Companies like this train their employees, who when faced with challenging customer situations, to say to that customer, “I’m sorry, I can’t do that. It’s against company policy.”

Instead, what companies should be doing—regardless of the industry—is hiring people who have strong customer service skills in their DNA to interact with the clients. This core belief system, already ingrained within the employee, will be a platform for a customer-focused decision-making process.

Then the company can infuse DNA with training, which empowers and encourages the employees to solve problems for customers in the moment, teaching them to think about the customer experience first, in conjunction—or possibly despite—the rules and policies.

Customer service isn’t a department—it’s a philosophy. Every decision is made with the customer in mind. With proper training, every employee understands the role he or she plays in the customer experience.

For this to work, the organization must move from being focused on rules to being focused on the customer. All decision-making is done with the customer in mind. That doesn’t mean that businesses can’t make decisions that the customer might not like such as raising prices or eliminating a service offering. It means customer responses and feelings are proactively anticipated, good or bad, and the employees are trained to deal with those responses.

Once trained, employees are empowered and encouraged to come up with solutions to help their customers. They can give customers what they want and need, within reasonable and established boundaries.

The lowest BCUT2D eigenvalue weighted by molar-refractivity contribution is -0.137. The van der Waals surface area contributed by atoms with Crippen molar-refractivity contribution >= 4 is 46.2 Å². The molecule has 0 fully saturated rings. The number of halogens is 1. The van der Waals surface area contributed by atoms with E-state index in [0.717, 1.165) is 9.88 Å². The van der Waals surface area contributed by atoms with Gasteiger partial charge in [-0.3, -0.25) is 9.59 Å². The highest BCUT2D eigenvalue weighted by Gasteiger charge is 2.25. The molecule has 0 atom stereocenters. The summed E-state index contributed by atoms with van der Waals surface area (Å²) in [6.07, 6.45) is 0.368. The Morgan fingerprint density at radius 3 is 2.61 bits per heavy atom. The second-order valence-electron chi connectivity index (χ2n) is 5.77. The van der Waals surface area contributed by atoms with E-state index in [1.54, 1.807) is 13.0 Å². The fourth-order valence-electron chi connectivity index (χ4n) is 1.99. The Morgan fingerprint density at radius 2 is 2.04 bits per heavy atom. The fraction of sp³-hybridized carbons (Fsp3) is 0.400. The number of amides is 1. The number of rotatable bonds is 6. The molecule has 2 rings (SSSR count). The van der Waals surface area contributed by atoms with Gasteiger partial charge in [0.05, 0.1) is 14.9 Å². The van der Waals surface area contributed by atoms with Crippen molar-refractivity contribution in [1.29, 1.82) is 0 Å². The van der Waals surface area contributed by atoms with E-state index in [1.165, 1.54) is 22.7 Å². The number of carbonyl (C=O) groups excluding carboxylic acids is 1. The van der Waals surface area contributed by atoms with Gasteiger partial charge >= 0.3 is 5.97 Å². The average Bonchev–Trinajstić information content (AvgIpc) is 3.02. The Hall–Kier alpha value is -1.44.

There is a recipe for creating an organization that is focused on the customer experience beyond all else. The process is simple to understand and requires unwavering discipline to execute.

It all starts at the top. The leadership team must be 100-percent committed to creating a customer-focused culture. They define what the culture will look like, and then lead by example.

Our house, our rules. What is your company’s customer-focused culture points? This requires training on all levels, catering to their roles and responsibilities in the company. Customer service basics, such as being nice, easy to work with, and providing a timely response never go out of style.

The right players for our team. It goes without saying that you must have the right employees. They must be on board and be in alignment with your customer-focused culture and philosophies.

Empower the masses. Management must take the leap of faith and empower their team. Demonstrate that empowered employees don’t have to go to their boss every time they need to make a customer-focused decision that is outside of the norm.

Stories from the front line. When employees make decisions, both good and bad, share them as teachable moments within the organization. Other employees will learn from their peers on what is and is not acceptable.


In the end, it’s about a customer-focused culture, not policy. While these steps may seem like common sense to many of us, they are not necessarily easy to implement.